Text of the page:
Yes, fatty liver disease can sometimes lead to symptoms on the face. These may include yellowing of the face and the white parts of the eyes, spider veins, rosacea, and more.

Nonalcoholic fatty liver disease (NAFLD) is the most common type of chronic liver disease.

NAFLD does not usually cause symptoms in the early stages. However, over time, NAFLD may progress to nonalcoholic steatohepatitis (NASH) — a more severe form where the liver is inflamed.

This damage to the liver can start to cause symptoms in the face.

This article discusses signs of fatty liver disease in the face, what they may look like, treatments for NAFLD, and more.

Liver damage from NAFLD/NASH can cause jaundice, which is a yellowing of the skin and the whites of the eyes. This is because, when not functioning properly, the liver can cause a buildup of waste material known as bilirubin.

When bilirubin levels increase, a person’s skin and eyes may turn yellow. Over time, the color can also progress from yellow to green. This is due to the green pigment present in bile, known as biliverdin.

The yellowing of the skin may be harder to notice in black or brown skin, but the white parts of the eyes will still appear yellow.

Rosacea is a common skin condition that causes the cheeks and nose to flush. Light skin with rosacea may appear red, whereas dark skin with rosacea may show a dusky brown discoloration.

A 2017 article by the American Academy of Dermatology makes a connection between rosacea and fatty liver disease, specifically NAFLD and NASH.

Having rosacea may be a visible facial sign of fatty liver. However, not everyone with rosacea has fatty liver.

Other signs of rosacea include acne-like breakouts, bumpy skin, and visible blood vessels.

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NASH can cause dermatitis, or skin irritation, including in the skin on the face. This is because chronic liver diseases can prevent the body from absorbing the mineral zinc effectively, causing a zinc deficiency.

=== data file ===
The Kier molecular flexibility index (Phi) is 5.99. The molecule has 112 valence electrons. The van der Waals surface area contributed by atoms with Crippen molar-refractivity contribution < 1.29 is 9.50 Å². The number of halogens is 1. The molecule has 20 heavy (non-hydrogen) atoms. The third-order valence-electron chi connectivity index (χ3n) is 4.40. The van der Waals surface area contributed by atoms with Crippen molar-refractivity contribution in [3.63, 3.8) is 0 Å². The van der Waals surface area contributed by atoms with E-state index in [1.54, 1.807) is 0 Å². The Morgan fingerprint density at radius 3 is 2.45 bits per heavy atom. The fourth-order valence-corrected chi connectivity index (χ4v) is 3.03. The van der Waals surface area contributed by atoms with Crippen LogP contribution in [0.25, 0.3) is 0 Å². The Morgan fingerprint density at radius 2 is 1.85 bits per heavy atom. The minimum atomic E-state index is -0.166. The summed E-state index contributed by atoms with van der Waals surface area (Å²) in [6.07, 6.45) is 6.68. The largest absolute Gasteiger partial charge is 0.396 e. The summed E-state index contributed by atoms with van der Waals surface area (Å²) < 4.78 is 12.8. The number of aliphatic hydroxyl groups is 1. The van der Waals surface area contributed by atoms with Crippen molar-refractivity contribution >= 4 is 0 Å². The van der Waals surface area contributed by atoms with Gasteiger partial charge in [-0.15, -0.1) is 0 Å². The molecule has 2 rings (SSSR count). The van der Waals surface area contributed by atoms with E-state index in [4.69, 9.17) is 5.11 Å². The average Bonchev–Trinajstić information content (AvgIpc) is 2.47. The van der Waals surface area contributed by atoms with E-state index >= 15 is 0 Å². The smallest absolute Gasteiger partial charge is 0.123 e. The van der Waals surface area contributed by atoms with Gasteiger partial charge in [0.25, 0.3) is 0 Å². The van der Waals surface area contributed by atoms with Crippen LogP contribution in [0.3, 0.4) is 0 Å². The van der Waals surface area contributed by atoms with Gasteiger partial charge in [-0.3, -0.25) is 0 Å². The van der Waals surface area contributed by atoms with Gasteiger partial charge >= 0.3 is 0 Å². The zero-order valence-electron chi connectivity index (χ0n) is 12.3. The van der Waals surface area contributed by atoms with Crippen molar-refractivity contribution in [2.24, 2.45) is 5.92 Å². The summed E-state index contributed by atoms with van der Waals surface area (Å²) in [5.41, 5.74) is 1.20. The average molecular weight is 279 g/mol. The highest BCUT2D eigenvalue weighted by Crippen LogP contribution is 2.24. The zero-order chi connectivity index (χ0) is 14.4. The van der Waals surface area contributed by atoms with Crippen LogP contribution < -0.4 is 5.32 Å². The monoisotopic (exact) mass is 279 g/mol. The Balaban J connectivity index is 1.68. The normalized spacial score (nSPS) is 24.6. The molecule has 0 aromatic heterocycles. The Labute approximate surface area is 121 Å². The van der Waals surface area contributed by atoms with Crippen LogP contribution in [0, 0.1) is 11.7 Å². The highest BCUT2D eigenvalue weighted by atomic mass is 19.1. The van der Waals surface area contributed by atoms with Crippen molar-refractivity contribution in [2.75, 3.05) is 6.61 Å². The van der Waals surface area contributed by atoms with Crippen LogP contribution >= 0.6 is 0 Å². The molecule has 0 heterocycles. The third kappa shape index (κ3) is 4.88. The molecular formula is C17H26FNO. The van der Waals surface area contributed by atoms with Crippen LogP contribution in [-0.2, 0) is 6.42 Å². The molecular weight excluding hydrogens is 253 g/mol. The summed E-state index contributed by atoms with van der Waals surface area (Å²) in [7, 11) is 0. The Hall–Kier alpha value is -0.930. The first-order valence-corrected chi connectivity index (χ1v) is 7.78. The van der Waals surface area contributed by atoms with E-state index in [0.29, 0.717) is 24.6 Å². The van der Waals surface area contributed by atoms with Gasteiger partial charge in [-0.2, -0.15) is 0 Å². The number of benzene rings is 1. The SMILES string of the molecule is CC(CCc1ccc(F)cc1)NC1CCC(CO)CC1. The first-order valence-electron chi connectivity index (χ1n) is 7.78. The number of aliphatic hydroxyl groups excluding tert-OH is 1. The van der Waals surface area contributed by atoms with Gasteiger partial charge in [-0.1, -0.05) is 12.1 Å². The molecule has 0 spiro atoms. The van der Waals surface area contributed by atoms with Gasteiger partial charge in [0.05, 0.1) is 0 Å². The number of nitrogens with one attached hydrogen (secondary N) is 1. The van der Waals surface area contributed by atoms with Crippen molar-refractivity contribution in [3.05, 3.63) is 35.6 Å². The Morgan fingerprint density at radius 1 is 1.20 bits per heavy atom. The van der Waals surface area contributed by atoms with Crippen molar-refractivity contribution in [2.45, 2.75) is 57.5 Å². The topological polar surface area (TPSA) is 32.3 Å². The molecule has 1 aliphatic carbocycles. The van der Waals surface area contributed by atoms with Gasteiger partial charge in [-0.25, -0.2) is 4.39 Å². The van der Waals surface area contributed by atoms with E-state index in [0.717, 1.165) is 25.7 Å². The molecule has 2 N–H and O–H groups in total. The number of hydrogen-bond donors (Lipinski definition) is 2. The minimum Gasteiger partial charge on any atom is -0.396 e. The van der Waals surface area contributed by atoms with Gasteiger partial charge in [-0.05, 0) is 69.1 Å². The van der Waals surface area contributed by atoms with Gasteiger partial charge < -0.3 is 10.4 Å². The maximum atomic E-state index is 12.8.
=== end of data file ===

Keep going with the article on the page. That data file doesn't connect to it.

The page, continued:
Zinc deficiency can cause dermatitis, according to a 2022 review. Dermatitis may present as skin irritation that causes a dry, itchy rash with small bumps.

Itchy skin can be another sign of severe NAFLD or NASH. The itching may be localized to one area — for example, the face — or occur all over the body.

This itching can be distracting and cause an overwhelming urge to scratch the skin. However, scratching may not provide relief and may only increase irritation.

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Spider veins, also known as spider telangiectasia or spider angioma, are thread-like lesions that happen when capillaries just under the skin’s surface dilate.

The lesions appear as a red spot with red, vein-like extensions that radiate outward like a spider’s web. They can occur anywhere on the skin, including the face.

According to a 2023 article, multiple spider angiomas may be a sign of chronic liver disease, such as NASH.

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Acanthosis nigricans refers to a darkening of the skin folds, such as the skin creases on the neck. It can happen due to insulin resistance, which is when the liver does not use insulin effectively.

Insulin resistance can happen when chronic liver disease damages the liver, which in turn can cause acanthosis nigricans.

Acanthosis nigricans can appear in other areas, such as the skin folds under the armpits and groin. It may appear as dark, velvety patches with loosely defined borders.

If a person notices any symptoms of chronic liver disease on the face or skin, they should contact a doctor immediately.

This is because liver conditions such as NAFLD may only start to cause these symptoms in the severe stages of the disease.

A doctor can recommend treatments and lifestyle changes for fatty liver disease and offer medications to help manage any skin problems that arise.

Making lifestyle changes to manage fatty liver disease may reduce facial symptoms and even reverse the effects of the disease.

Lifestyle changes that can help NAFLD and NASH include:

  • reaching and maintaining a healthy weight
  • engaging in regular physical exercise
  • following a healthy, balanced diet
  • avoiding alcohol to prevent further liver damage
  • avoiding Tylenol (acetaminophen), as it can increase the risk of liver damage

In its more advanced stages, NAFLD can cause facial symptoms such as jaundice, itchy skin, dermatitis, rosacea, spider veins, and acanthosis nigricans.

These symptoms may be noticeable on the face and other areas of the body.

If a person notices facial symptoms of NAFLD or NASH, they should contact a doctor immediately.

Facial symptoms may reduce when a person makes lifestyle changes to address NAFLD. These include following a healthy, balanced diet, exercising regularly, and avoiding alcohol.